Why do people want to come here? Same reasons as a hundred years ago. For a job. For opportunity. To rise. To be in a place where one generation you can be a bathroom attendant at a Brooklyn store and the next your boy can be the star of “Ted Mack’s Amateur Hour,” with everyone in the neighborhood listening on the radio, or, today, “American Idol,” with everyone watching and a million-dollar contract in the wings. To be in a place of weird magic where the lightning strikes. Boom: You got the job in the restaurant. Crack: Now you’re the manager. Boom: You’ve got a mortgage, you have a home.
“Never confuse movement with action,” said Ernest Hemingway. But America gives you both. What an awake place. And what a tortured and self-torturing one. Your own family will be embarrassed by you if you don’t rise, if you fall, if you fail. And the country itself is never perfect enough for its countrymen; we’re on a constant Puritan self-healing mission, a constant search-and destroy-mission for our nation’s blemishes—racism, sexism, ethnocentrism, out damn spots.
I asked myself a question this week and realized the answer is “Only one.” The question is: Have I ever known an immigrant to America who’s lazy? I have lived on the East Coast all my life, mostly in New York, and immigrants both legal and illegal have been and are part of my daily life, from my childhood when they surrounded me to an adulthood in which they, well, surround me. And the only lazy one I knew was a young woman, 20, European, not mature enough to be fully herself, who actually wanted to be a good worker but found nightlife too alluring and hangovers too debilitating.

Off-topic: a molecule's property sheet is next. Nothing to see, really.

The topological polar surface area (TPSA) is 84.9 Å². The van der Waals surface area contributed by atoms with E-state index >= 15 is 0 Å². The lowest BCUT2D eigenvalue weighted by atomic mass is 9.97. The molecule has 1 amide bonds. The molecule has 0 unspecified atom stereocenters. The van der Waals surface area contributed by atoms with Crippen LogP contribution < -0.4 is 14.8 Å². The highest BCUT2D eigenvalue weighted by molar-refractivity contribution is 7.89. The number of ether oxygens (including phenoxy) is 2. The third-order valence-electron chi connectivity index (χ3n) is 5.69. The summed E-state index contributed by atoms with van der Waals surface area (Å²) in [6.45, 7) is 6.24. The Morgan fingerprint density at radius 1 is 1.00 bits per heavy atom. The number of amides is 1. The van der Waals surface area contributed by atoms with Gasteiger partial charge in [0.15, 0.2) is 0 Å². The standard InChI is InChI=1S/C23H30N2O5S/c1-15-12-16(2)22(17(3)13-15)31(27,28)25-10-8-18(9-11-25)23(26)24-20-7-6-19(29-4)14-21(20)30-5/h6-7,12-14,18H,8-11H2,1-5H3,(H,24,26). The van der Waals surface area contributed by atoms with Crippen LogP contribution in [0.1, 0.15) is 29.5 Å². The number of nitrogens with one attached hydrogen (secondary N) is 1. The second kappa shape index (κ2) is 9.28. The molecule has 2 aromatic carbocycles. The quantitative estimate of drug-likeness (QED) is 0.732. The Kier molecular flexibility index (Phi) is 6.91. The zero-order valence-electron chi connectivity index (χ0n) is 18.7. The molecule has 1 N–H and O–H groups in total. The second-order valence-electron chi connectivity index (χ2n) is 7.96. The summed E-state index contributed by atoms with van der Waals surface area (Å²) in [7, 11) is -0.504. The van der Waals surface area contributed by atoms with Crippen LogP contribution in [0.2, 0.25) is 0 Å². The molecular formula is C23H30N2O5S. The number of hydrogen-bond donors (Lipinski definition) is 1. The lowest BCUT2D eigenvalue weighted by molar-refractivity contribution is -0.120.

But she was the only one. And I think she went home.
Everyone else who comes here works hard, grindingly hard, and I admire them. But it’s more than that, I love them and I’m rooting for them. When I see them in church (it is Filipino women who taught me the right posture for prayer; Central Americans helped teach me the Bible) I want to kiss their hands. I want to say, “Thank you.” They have enriched my life, and our country’s.
Naturally I hope the new immigration bill fails. It is less a bill than a big dirty ball of mischief, malfeasance and mendacity, with a touch of class malice, and it’s being pushed by a White House that is at once cynical and inept. The bill’s Capitol Hill supporters have a great vain popinjay’s pride in their own higher compassion. They are inclusive and you’re not, you cur, you gun-totin’ truckdriver’s-hat-wearin’ yahoo. It’s all so complex, and you’d understand this if you weren’t sort of dumb.
But it’s not so complex. The past quarter-century an unprecedented wave of illegal immigrants has crossed our borders. The flood is so great that no one—no one—can see or fully imagine all the many implications, all the country-changing facts of it. No one knows exactly what uncontrolled immigration is doing and will do to our country.
So what should we do?
* * *
We should stop, slow down and absorb. We should sit and settle. We should do what you do after eating an eight-course meal. We should digest what we’ve eaten.